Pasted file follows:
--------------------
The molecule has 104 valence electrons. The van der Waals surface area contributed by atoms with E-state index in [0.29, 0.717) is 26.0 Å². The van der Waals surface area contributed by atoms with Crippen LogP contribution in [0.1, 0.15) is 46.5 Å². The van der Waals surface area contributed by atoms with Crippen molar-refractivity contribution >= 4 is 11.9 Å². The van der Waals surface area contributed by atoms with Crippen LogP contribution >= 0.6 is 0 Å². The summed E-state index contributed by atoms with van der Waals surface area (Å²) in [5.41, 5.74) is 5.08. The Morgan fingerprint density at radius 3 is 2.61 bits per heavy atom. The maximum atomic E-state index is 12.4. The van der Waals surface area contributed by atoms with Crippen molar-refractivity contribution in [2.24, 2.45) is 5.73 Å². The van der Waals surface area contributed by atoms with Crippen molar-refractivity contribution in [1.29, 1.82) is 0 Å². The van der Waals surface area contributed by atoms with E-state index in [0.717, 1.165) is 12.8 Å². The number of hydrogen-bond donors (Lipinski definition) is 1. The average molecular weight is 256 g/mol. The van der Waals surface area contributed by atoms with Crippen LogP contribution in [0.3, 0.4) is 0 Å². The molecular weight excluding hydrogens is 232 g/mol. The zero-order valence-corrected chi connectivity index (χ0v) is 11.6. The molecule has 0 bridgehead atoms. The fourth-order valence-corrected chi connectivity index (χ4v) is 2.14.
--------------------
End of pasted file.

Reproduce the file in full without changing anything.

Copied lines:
The molecule has 104 valence electrons. The van der Waals surface area contributed by atoms with E-state index in [0.29, 0.717) is 26.0 Å². The van der Waals surface area contributed by atoms with Crippen LogP contribution in [0.1, 0.15) is 46.5 Å². The van der Waals surface area contributed by atoms with Crippen molar-refractivity contribution >= 4 is 11.9 Å². The van der Waals surface area contributed by atoms with Crippen LogP contribution >= 0.6 is 0 Å². The summed E-state index contributed by atoms with van der Waals surface area (Å²) in [5.41, 5.74) is 5.08. The Morgan fingerprint density at radius 3 is 2.61 bits per heavy atom. The maximum atomic E-state index is 12.4. The van der Waals surface area contributed by atoms with Crippen molar-refractivity contribution in [2.24, 2.45) is 5.73 Å². The van der Waals surface area contributed by atoms with Crippen molar-refractivity contribution in [1.29, 1.82) is 0 Å². The van der Waals surface area contributed by atoms with E-state index in [0.717, 1.165) is 12.8 Å². The number of hydrogen-bond donors (Lipinski definition) is 1. The average molecular weight is 256 g/mol. The van der Waals surface area contributed by atoms with Crippen LogP contribution in [0.3, 0.4) is 0 Å². The molecular weight excluding hydrogens is 232 g/mol. The zero-order valence-corrected chi connectivity index (χ0v) is 11.6. The molecule has 0 bridgehead atoms. The fourth-order valence-corrected chi connectivity index (χ4v) is 2.14.